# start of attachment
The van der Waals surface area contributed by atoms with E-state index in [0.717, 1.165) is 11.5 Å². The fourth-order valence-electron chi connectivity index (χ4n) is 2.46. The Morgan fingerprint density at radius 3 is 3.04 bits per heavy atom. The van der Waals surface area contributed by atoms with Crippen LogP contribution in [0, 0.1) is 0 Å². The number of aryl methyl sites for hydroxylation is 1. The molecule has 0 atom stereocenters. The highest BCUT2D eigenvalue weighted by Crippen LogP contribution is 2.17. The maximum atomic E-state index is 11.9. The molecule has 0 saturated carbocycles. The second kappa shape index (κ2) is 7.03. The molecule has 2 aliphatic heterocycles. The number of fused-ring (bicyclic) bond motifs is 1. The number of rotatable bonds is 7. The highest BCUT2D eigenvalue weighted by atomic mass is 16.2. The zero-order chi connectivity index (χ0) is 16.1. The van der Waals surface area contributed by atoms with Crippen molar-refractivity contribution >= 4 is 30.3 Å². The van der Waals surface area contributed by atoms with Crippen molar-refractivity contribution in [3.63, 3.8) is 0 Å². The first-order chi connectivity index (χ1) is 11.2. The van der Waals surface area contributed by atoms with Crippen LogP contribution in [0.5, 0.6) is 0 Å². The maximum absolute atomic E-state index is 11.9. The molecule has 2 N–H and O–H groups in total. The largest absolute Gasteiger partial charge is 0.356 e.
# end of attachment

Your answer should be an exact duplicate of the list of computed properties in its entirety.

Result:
The van der Waals surface area contributed by atoms with E-state index in [0.717, 1.165) is 11.5 Å². The fourth-order valence-electron chi connectivity index (χ4n) is 2.46. The Morgan fingerprint density at radius 3 is 3.04 bits per heavy atom. The van der Waals surface area contributed by atoms with Crippen LogP contribution in [0, 0.1) is 0 Å². The number of aryl methyl sites for hydroxylation is 1. The molecule has 0 atom stereocenters. The highest BCUT2D eigenvalue weighted by Crippen LogP contribution is 2.17. The maximum atomic E-state index is 11.9. The molecule has 0 saturated carbocycles. The second kappa shape index (κ2) is 7.03. The molecule has 2 aliphatic heterocycles. The number of fused-ring (bicyclic) bond motifs is 1. The number of rotatable bonds is 7. The highest BCUT2D eigenvalue weighted by atomic mass is 16.2. The zero-order chi connectivity index (χ0) is 16.1. The van der Waals surface area contributed by atoms with Crippen molar-refractivity contribution >= 4 is 30.3 Å². The van der Waals surface area contributed by atoms with Crippen molar-refractivity contribution in [3.63, 3.8) is 0 Å². The first-order chi connectivity index (χ1) is 11.2. The van der Waals surface area contributed by atoms with Crippen LogP contribution in [0.5, 0.6) is 0 Å². The maximum absolute atomic E-state index is 11.9. The molecule has 2 N–H and O–H groups in total. The largest absolute Gasteiger partial charge is 0.356 e.